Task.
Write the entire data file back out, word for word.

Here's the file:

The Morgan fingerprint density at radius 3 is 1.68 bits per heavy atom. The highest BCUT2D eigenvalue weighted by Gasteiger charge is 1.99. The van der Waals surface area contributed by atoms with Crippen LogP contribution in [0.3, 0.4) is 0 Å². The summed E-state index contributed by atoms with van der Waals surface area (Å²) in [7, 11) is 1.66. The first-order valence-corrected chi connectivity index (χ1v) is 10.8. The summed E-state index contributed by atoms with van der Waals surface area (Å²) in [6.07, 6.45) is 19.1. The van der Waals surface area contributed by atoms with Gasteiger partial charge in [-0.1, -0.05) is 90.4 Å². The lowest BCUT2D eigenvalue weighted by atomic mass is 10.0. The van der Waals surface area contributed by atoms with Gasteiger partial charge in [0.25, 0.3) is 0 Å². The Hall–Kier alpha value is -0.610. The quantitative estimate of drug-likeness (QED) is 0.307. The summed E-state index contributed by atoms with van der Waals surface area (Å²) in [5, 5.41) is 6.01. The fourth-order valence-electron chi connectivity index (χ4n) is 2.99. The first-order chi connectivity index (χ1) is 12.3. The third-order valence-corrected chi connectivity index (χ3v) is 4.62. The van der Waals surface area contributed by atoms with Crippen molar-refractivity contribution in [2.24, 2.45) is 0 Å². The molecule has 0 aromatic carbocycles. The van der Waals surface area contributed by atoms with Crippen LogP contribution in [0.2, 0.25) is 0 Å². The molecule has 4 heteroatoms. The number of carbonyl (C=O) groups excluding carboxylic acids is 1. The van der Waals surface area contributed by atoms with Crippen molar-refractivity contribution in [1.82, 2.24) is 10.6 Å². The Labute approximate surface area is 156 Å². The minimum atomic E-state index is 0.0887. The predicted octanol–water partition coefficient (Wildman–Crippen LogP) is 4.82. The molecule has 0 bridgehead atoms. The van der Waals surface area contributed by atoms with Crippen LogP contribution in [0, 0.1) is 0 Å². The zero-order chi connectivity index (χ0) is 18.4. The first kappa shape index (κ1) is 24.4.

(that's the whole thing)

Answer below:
The Morgan fingerprint density at radius 3 is 1.68 bits per heavy atom. The highest BCUT2D eigenvalue weighted by Gasteiger charge is 1.99. The van der Waals surface area contributed by atoms with Crippen LogP contribution in [0.3, 0.4) is 0 Å². The summed E-state index contributed by atoms with van der Waals surface area (Å²) in [7, 11) is 1.66. The first-order valence-corrected chi connectivity index (χ1v) is 10.8. The summed E-state index contributed by atoms with van der Waals surface area (Å²) in [6.07, 6.45) is 19.1. The van der Waals surface area contributed by atoms with Gasteiger partial charge in [-0.1, -0.05) is 90.4 Å². The lowest BCUT2D eigenvalue weighted by atomic mass is 10.0. The van der Waals surface area contributed by atoms with Gasteiger partial charge in [0.25, 0.3) is 0 Å². The Hall–Kier alpha value is -0.610. The quantitative estimate of drug-likeness (QED) is 0.307. The summed E-state index contributed by atoms with van der Waals surface area (Å²) in [5, 5.41) is 6.01. The fourth-order valence-electron chi connectivity index (χ4n) is 2.99. The first-order chi connectivity index (χ1) is 12.3. The third-order valence-corrected chi connectivity index (χ3v) is 4.62. The van der Waals surface area contributed by atoms with Crippen molar-refractivity contribution in [2.24, 2.45) is 0 Å². The molecule has 0 aromatic carbocycles. The van der Waals surface area contributed by atoms with Crippen LogP contribution in [0.2, 0.25) is 0 Å². The molecule has 4 heteroatoms. The number of carbonyl (C=O) groups excluding carboxylic acids is 1. The van der Waals surface area contributed by atoms with Crippen molar-refractivity contribution in [1.82, 2.24) is 10.6 Å². The Labute approximate surface area is 156 Å². The minimum atomic E-state index is 0.0887. The predicted octanol–water partition coefficient (Wildman–Crippen LogP) is 4.82. The molecule has 0 bridgehead atoms. The van der Waals surface area contributed by atoms with Crippen LogP contribution in [0, 0.1) is 0 Å². The zero-order chi connectivity index (χ0) is 18.4. The first kappa shape index (κ1) is 24.4.